DP outcry over recant of briberyProsecutors are under fire from the opposition Democratic Party after a witness in a bribery case involving former Prime Minister Han Myeong-sook recanted his testimony midway through Han’s trial on Monday, saying he actually didn’t offer her money in return for business favors.
Han’s supporters, including former Prime Minister Lee Hae-chan and DP Representative Park Joo-sun, said the investigation is clearly “politically motivated” and a “fraud.”
The bombshell testimony came from Han Man-ho, former head of bankrupt construction firm Hansin Gunyoung. “At that time I had no other option but to make a false confession under duress,” he said during the trial. “I have never offered political funds to Han Myeong-sook.”
The prosecution built its case against Han based on accounts from Han Man-ho, who said he give the former prime minister more than 974 million won ($843,071) in bribes in 2007.
Thirty minutes after prosecutors began questioning Han Man-ho on Monday, he abruptly stood up and said he wanted to say something.
“I have consistently said while being questioned by the prosecution that I offered Han money, but that’s not true,” Han said, at which point the courtroom fell into disarray with shouts from the audience.
“A person who reported this case to the prosecution came to see me and blackmailed me over the upcoming Seoul mayoral election,” Han Man-ho said. “I had to falsify my testimony. My cowardice actually led [the former prime minister] into a trap.”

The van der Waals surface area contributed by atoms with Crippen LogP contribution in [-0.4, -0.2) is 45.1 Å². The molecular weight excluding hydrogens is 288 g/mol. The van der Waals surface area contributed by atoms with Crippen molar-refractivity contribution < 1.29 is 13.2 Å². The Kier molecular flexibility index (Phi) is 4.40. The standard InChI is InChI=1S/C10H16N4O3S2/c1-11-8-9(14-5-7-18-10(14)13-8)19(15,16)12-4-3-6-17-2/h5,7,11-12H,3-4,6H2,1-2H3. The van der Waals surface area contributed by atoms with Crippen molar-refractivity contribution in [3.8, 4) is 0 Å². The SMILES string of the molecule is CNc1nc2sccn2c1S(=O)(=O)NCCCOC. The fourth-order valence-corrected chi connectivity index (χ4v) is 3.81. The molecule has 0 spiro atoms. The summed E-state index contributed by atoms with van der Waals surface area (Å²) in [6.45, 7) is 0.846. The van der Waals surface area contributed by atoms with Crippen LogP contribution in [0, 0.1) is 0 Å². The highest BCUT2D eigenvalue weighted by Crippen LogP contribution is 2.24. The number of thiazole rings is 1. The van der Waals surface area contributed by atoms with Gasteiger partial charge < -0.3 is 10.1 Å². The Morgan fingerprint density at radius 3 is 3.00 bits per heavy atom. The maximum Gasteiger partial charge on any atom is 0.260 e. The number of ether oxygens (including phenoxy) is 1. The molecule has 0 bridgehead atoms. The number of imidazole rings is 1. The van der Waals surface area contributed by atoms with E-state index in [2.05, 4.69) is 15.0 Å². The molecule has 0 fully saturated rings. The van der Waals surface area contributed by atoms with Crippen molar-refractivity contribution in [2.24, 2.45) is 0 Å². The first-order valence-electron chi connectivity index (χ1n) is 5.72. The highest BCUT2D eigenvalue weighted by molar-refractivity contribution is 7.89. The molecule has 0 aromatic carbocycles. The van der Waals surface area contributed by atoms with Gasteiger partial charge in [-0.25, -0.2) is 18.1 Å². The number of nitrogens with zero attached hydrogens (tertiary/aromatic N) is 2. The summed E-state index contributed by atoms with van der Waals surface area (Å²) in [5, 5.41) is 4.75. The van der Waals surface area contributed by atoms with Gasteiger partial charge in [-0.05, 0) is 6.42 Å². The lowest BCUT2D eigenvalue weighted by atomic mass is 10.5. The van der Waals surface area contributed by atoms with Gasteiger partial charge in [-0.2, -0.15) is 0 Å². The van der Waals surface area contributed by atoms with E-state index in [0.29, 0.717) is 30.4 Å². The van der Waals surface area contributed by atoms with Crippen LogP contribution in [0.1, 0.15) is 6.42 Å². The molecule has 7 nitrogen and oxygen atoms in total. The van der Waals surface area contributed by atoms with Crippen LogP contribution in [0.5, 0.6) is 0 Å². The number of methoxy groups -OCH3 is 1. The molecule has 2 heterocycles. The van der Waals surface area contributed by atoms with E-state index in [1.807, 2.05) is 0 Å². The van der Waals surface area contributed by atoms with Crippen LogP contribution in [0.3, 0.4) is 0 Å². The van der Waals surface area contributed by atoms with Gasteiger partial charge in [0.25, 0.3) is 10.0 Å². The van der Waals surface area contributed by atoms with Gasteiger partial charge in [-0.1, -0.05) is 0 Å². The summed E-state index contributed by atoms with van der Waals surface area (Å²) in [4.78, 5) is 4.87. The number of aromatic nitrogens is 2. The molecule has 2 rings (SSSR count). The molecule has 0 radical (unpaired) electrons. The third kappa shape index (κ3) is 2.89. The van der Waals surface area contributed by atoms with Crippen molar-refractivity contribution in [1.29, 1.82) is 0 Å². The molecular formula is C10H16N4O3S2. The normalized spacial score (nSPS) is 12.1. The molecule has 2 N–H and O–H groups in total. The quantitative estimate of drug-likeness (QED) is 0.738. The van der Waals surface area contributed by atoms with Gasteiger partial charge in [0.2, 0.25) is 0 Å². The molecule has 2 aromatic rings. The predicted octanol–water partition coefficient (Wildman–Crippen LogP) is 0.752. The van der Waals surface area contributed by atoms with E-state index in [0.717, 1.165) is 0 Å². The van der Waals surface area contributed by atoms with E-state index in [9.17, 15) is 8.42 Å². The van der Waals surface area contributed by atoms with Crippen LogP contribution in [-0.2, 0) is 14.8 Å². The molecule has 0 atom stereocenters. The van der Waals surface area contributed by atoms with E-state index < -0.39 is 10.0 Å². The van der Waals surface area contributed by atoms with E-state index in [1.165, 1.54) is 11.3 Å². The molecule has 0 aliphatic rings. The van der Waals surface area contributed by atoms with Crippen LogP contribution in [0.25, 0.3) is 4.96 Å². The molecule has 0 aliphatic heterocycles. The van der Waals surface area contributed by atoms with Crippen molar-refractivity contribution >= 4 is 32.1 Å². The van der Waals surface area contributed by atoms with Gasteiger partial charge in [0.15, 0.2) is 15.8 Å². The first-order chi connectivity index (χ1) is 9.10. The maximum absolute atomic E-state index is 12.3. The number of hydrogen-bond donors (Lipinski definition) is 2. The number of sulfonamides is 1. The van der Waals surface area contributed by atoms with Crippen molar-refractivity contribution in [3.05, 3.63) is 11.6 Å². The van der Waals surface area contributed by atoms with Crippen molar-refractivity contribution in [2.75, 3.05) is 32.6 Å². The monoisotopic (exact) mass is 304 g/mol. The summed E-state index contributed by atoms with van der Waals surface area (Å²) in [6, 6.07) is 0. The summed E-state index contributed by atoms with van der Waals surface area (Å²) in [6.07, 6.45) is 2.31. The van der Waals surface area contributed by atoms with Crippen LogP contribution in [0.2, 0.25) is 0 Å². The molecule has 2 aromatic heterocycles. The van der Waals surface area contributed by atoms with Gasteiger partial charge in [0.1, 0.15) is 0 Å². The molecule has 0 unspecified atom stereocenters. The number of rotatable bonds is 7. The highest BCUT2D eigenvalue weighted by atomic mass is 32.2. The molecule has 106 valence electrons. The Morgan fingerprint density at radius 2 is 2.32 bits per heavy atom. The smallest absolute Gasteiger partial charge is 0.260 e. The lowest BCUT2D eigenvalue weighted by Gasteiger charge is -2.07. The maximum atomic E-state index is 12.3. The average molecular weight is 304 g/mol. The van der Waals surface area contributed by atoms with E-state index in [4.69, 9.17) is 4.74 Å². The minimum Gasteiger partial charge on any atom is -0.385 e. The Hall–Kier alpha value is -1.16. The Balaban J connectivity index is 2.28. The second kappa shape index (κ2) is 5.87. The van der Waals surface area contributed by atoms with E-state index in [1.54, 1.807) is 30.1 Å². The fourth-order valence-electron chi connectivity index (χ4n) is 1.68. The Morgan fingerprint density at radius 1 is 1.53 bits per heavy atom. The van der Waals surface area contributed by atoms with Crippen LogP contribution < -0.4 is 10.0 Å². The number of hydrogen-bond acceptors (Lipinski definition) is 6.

A female aide of Han Myeong-sook surnamed Kim, who is also accused of taking bribes from Han Man-ho, passed out in shock at the confession.
“I even thought about killing myself because I felt such pain about Han [Myeong-sook] being indicted again after she was defeated in the mayoral election [during the June 2 local elections],” Han said, tears rushing down his face. “I have waited for this trial. I figured I would be able to clear her charges at the trial, not at the prosecution’s questioning.”
Before Han Myeong-sook was indicted on these charges in July, she was indicted in December 2009 for accepting $50,000 in bribes from Kwak Young-wook, former CEO of Korea Express, but was acquitted in April after the Seoul Central District Court questioned the veracity of Kwak’s testimony during the trial.
Kwak initially told prosecutors late last year that he gave Han two envelopes, containing $20,000 and $30,000, after a luncheon at the prime minister’s office when the two of them were left alone.
The indictment against Han was based on Kwak’s statement.
But Kwak changed his testimony when he took the witness stand on March 11. He said he left the envelopes on a chair in the dining room.
Han Man-ho said that of the 974 million won he said he gave to the former prime minister, he lent 300 million won to Kim and used the rest as a bonus payment for brokers who helped his company win construction projects.
Another trial is scheduled for Jan. 4 and prosecutors plan to cross-examine Han Man-ho and the brokers.
Han Man-ho’s statement led supporters of the former prime minister and DP lawmakers to demand yesterday that prosecutors drop the bribery charges against her.
A group that supports Han Myeong-sook spoke out at the National Assembly yesterday.
“Monday’s testimony showed Han’s innocence and it also showed that the case is a fraud created by the current administration and politically-motivated prosecutors,” the group said. “President Lee Myung-bak must apologize . . . and the prosecutor general must resign.”
By Kim Mi-ju, Koo Hui-lyung [firstname.lastname@example.org]
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